Chowderheads with the Penobscot Paddle and Chowder Society had a multitude of outdoor adventure opportunities scheduled for the second day of our annual fall festival weekend on Mount Desert Island.
Mountain hikes, bike rides on the Acadia National Park Carriage Roads and war canoe competitions were included and some members planned to participate in the unique Belt Sander Races at the Atlantic Brewing Company. I proposed a sea kayak trip. My preference was a traverse along the rugged east shore of the island from Seal Harbor to Bar Harbor. The usual elderly suspects signed on.
The day began with a solemn event, a memorial service for recently departed and much loved member Tee Brower. Held on the beach at Seal Harbor, her husband, John Brower, conducted the ceremony sharing memories and photos of Tee’s long remarkable life.
As the service concluded, I realized that contrary to the weather forecast, winds were blowing from the north instead of the southeast, complicating my kayaking plan. A weather check indicated the forecast had changed and variable winds were predicted throughout the day. Recalling the same trip had to be aborted a few years prior due to strong unexpected winds, I decided to explore alternatives. After consulting with the other intended participants, we elected to complete a circumnavigation of the Porcupine Islands. Our choice was in no way a sacrifice as the area is one of the most scenic in Maine.
The closest location to begin a trip around the Porcupines is a rudimentary landing at the end of Bridge Street in downtown Bar Harbor. The tide was rising when we arrived at the busy launching area. A multitude of hikers were negotiating a sandbar between the shore and Bar Island, and a large group of kayakers were preparing to depart on a guided trip.
By the time we unloaded our kayaks and gear and found parking on nearby West Street, some of the hikers who had misjudged the tide were wading back from Bar Island.
We began our voyage by rounding the west end of Bar Island in Frenchman Bay and continuing on the north side of the archipelago. Proceeding with modest winds from the north, the views were phenomenal in all directions. During previous trips in this area, we encountered cruise ships moored among the islands. Banned due to COVID-19, none were present this time.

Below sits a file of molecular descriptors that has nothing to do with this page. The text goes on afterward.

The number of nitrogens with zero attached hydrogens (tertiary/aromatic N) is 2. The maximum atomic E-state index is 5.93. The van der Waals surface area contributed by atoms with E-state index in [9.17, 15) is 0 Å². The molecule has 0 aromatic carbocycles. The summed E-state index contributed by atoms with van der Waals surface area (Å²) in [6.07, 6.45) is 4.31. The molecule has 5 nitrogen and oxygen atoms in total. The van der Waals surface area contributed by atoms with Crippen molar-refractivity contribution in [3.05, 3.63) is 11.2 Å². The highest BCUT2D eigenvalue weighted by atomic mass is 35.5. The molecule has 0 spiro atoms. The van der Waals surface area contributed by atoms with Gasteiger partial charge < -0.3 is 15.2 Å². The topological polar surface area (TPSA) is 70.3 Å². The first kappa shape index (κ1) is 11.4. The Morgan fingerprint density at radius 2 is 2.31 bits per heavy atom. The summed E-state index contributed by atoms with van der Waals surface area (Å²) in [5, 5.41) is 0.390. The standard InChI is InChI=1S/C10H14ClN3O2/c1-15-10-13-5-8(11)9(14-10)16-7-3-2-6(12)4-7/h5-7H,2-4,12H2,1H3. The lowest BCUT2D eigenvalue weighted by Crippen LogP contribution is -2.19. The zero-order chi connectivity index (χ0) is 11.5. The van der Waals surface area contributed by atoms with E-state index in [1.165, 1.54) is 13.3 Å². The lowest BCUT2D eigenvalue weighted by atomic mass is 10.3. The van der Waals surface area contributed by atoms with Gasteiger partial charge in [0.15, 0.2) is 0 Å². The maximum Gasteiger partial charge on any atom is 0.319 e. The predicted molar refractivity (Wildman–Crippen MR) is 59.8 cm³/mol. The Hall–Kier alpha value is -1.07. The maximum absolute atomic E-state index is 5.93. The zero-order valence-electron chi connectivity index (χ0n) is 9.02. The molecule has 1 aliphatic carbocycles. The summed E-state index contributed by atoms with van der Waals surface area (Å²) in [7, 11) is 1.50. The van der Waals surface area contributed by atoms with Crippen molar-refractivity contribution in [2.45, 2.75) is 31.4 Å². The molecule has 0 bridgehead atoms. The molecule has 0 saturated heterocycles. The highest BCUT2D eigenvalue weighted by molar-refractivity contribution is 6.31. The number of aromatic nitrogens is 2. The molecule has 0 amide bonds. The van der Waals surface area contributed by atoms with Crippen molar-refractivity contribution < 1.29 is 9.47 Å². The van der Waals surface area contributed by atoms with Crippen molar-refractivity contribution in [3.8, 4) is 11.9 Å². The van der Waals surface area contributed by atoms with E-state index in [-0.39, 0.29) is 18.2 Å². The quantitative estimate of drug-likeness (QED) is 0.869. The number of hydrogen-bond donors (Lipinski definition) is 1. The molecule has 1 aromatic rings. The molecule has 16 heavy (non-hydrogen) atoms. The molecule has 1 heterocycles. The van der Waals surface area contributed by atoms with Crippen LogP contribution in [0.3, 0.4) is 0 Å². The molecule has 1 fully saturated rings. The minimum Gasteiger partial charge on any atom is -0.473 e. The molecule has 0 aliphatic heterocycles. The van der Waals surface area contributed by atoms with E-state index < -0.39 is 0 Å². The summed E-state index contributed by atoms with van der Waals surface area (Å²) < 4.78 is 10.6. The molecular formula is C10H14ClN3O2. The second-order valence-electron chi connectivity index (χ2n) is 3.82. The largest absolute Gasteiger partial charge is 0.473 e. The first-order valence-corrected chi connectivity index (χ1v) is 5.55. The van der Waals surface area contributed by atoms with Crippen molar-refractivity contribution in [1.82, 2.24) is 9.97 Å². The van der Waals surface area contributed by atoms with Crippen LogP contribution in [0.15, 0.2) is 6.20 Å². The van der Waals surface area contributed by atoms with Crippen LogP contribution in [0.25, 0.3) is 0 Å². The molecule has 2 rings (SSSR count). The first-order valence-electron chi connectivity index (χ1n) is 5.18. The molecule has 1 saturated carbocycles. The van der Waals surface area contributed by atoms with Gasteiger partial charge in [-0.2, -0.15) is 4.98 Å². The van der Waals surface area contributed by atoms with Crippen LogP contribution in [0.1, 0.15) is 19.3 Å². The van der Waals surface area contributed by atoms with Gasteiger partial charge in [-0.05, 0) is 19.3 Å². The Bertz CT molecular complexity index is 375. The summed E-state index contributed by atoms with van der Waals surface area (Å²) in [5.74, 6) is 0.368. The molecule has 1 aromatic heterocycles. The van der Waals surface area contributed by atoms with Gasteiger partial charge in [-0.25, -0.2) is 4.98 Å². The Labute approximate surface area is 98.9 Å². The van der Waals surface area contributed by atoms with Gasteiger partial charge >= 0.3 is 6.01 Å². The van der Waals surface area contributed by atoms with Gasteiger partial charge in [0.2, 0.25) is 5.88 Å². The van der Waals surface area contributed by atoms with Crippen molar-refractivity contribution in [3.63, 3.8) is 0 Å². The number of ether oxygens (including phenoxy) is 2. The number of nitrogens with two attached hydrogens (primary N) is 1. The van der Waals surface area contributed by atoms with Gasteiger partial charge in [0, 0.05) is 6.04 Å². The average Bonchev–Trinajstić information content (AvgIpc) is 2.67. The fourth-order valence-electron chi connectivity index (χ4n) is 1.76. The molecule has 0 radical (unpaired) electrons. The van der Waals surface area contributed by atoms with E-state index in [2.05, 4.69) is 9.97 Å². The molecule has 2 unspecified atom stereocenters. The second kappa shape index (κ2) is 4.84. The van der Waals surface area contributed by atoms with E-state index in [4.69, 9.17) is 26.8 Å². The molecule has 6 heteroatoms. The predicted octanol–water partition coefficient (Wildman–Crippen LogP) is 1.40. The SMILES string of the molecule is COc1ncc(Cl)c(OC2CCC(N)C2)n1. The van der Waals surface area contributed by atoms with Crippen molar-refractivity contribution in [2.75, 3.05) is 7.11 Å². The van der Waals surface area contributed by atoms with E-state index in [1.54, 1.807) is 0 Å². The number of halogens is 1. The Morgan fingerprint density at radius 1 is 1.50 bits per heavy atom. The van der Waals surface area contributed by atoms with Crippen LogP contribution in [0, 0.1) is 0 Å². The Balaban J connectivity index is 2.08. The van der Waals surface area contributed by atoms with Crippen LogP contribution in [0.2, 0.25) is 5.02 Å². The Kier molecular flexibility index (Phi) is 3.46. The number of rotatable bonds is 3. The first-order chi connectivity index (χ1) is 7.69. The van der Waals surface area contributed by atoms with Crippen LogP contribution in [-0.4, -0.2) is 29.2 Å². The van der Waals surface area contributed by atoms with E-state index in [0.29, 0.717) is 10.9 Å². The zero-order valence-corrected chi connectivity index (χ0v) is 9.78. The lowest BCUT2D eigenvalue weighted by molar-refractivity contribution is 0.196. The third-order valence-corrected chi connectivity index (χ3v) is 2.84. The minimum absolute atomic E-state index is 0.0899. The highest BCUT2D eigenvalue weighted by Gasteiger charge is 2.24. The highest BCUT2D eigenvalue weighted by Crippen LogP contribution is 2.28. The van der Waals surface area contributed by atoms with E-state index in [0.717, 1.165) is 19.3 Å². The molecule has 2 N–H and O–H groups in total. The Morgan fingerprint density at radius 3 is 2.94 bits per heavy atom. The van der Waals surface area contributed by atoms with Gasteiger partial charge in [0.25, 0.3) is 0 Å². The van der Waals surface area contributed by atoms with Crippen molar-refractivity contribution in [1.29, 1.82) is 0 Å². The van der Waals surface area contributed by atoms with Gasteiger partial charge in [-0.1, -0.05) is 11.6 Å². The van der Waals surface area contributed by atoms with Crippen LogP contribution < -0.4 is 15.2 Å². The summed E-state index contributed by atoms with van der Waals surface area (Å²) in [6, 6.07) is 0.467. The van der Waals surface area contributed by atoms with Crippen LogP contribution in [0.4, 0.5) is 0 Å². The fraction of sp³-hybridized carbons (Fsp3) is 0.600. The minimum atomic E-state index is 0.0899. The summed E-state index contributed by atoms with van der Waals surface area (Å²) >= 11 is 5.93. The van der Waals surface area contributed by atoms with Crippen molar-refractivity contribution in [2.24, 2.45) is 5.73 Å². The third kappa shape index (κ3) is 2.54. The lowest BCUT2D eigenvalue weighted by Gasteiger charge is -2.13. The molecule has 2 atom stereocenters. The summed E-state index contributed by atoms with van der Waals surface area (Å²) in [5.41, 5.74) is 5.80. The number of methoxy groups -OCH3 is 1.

After passing Sheep Porcupine Island, we navigated to a secluded gravel beach on the northwest side of Burnt Porcupine Island for lunch and a respite. A wonderful view of Schoodic and Black Mountains on the mainland made my bland outdoor fare much more appetizing.
Continuing east past tiny Rum Key, we persisted along the largest island, Long Porcupine. At the eastern terminus, we approached a narrow channel between Long Porcupine and a miniature atoll called The Hop. From a distance, it was unclear if there was sufficient depth for safe navigation. One Chowderhead successfully probed the passageway and everyone followed.
Turning west, we began our return to Bar Harbor on the ocean side of the island chain. For the remainder of the excursion, we were blessed with continuous views of the mountains of Acadia National Park. Alas, the summit of the tallest, Cadillac Mountain, was enveloped in clouds.
The character of the south-facing periphery of the Porcupines is significantly different as tall, imposing cliffs dominate the shorelines. A different wind direction from the southeast caused some turbulence between Long and Sheep Porcupines. The rolling waves crashed against the precipitous bluffs adding a little drama to our excursion.
The waters calmed as we passed Bald Porcupine Island and entered bustling Bar Harbor. Large yachts, tour boats and a multitude of smaller crafts cluttered the congested waterfront.
When we arrived at Bridge Street Landing, the half mile sandbar between Bar Island and the shore was completely submerged by a high tide. The landing was empty of people except for another group of kayakers who were preparing for the next guided tour.
Ours had been a most excellent paddling endeavor. I had no regrets about our decision to forgo the traverse which would have exposed us to varying winds and possible hazards particularly turning Great Head and Otter Point. Maybe next year we’ll have cooperative conditions.